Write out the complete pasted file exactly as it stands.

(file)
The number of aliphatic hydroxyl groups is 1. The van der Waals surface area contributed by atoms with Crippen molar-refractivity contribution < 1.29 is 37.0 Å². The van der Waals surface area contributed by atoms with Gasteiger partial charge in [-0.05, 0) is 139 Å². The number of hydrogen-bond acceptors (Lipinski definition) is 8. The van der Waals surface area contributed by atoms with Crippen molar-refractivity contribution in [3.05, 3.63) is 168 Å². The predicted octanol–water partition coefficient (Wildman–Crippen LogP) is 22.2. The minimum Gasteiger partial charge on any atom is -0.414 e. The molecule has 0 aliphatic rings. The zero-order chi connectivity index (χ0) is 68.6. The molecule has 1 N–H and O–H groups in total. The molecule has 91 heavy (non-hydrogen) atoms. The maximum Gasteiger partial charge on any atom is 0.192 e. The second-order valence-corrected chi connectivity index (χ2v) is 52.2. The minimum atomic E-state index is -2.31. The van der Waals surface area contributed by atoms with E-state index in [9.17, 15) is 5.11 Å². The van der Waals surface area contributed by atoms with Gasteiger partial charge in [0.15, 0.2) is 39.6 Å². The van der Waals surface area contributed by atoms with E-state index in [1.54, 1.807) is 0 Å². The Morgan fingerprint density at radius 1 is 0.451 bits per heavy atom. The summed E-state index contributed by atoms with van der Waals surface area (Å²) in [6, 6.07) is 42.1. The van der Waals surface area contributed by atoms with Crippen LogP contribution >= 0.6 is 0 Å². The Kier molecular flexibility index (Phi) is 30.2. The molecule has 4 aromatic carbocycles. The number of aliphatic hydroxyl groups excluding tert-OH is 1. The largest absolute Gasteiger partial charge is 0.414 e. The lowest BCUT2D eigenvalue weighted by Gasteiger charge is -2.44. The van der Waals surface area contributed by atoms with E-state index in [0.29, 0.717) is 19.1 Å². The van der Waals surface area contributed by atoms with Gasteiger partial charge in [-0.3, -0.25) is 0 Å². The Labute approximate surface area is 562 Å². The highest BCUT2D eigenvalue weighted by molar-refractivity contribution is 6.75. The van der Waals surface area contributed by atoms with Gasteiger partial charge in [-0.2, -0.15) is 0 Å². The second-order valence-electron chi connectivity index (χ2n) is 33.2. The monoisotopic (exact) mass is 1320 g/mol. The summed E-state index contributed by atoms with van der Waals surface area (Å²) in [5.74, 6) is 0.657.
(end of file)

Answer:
The number of aliphatic hydroxyl groups is 1. The van der Waals surface area contributed by atoms with Crippen molar-refractivity contribution < 1.29 is 37.0 Å². The van der Waals surface area contributed by atoms with Gasteiger partial charge in [-0.05, 0) is 139 Å². The number of hydrogen-bond acceptors (Lipinski definition) is 8. The van der Waals surface area contributed by atoms with Crippen molar-refractivity contribution in [3.05, 3.63) is 168 Å². The predicted octanol–water partition coefficient (Wildman–Crippen LogP) is 22.2. The minimum Gasteiger partial charge on any atom is -0.414 e. The molecule has 0 aliphatic rings. The zero-order chi connectivity index (χ0) is 68.6. The molecule has 1 N–H and O–H groups in total. The molecule has 91 heavy (non-hydrogen) atoms. The maximum Gasteiger partial charge on any atom is 0.192 e. The second-order valence-corrected chi connectivity index (χ2v) is 52.2. The minimum atomic E-state index is -2.31. The van der Waals surface area contributed by atoms with E-state index in [9.17, 15) is 5.11 Å². The van der Waals surface area contributed by atoms with Gasteiger partial charge in [0.15, 0.2) is 39.6 Å². The van der Waals surface area contributed by atoms with E-state index in [1.54, 1.807) is 0 Å². The Morgan fingerprint density at radius 1 is 0.451 bits per heavy atom. The summed E-state index contributed by atoms with van der Waals surface area (Å²) in [6, 6.07) is 42.1. The van der Waals surface area contributed by atoms with Crippen LogP contribution >= 0.6 is 0 Å². The Kier molecular flexibility index (Phi) is 30.2. The molecule has 4 aromatic carbocycles. The number of aliphatic hydroxyl groups excluding tert-OH is 1. The largest absolute Gasteiger partial charge is 0.414 e. The lowest BCUT2D eigenvalue weighted by Gasteiger charge is -2.44. The van der Waals surface area contributed by atoms with E-state index in [0.29, 0.717) is 19.1 Å². The van der Waals surface area contributed by atoms with Gasteiger partial charge in [-0.3, -0.25) is 0 Å². The Labute approximate surface area is 562 Å². The highest BCUT2D eigenvalue weighted by molar-refractivity contribution is 6.75. The van der Waals surface area contributed by atoms with Gasteiger partial charge in [-0.2, -0.15) is 0 Å². The second-order valence-electron chi connectivity index (χ2n) is 33.2. The monoisotopic (exact) mass is 1320 g/mol. The summed E-state index contributed by atoms with van der Waals surface area (Å²) in [5.74, 6) is 0.657.